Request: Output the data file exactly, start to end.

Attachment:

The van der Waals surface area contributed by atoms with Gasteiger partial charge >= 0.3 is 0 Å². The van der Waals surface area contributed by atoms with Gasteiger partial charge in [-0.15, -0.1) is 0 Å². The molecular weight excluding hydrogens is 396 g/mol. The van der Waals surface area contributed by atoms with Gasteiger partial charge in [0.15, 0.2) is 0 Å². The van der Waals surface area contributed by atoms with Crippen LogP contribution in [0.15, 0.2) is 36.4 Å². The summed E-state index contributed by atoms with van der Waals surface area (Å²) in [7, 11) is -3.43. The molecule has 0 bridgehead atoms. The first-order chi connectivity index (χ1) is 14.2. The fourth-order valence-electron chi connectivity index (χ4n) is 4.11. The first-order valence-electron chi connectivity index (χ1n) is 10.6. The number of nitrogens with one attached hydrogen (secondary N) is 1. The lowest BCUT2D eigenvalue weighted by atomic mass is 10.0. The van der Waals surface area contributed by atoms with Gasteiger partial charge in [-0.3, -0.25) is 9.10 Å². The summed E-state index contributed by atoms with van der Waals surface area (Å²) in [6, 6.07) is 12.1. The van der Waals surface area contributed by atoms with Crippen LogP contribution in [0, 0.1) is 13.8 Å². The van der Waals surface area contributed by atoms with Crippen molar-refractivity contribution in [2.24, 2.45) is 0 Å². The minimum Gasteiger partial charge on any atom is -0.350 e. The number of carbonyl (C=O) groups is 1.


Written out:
The van der Waals surface area contributed by atoms with Gasteiger partial charge >= 0.3 is 0 Å². The van der Waals surface area contributed by atoms with Gasteiger partial charge in [-0.15, -0.1) is 0 Å². The molecular weight excluding hydrogens is 396 g/mol. The van der Waals surface area contributed by atoms with Gasteiger partial charge in [0.15, 0.2) is 0 Å². The van der Waals surface area contributed by atoms with Crippen LogP contribution in [0.15, 0.2) is 36.4 Å². The summed E-state index contributed by atoms with van der Waals surface area (Å²) in [7, 11) is -3.43. The molecule has 0 bridgehead atoms. The first-order chi connectivity index (χ1) is 14.2. The fourth-order valence-electron chi connectivity index (χ4n) is 4.11. The first-order valence-electron chi connectivity index (χ1n) is 10.6. The number of nitrogens with one attached hydrogen (secondary N) is 1. The lowest BCUT2D eigenvalue weighted by atomic mass is 10.0. The van der Waals surface area contributed by atoms with Gasteiger partial charge in [-0.3, -0.25) is 9.10 Å². The summed E-state index contributed by atoms with van der Waals surface area (Å²) in [6, 6.07) is 12.1. The van der Waals surface area contributed by atoms with Crippen LogP contribution in [0, 0.1) is 13.8 Å². The van der Waals surface area contributed by atoms with Crippen molar-refractivity contribution in [2.24, 2.45) is 0 Å². The minimum Gasteiger partial charge on any atom is -0.350 e. The number of carbonyl (C=O) groups is 1.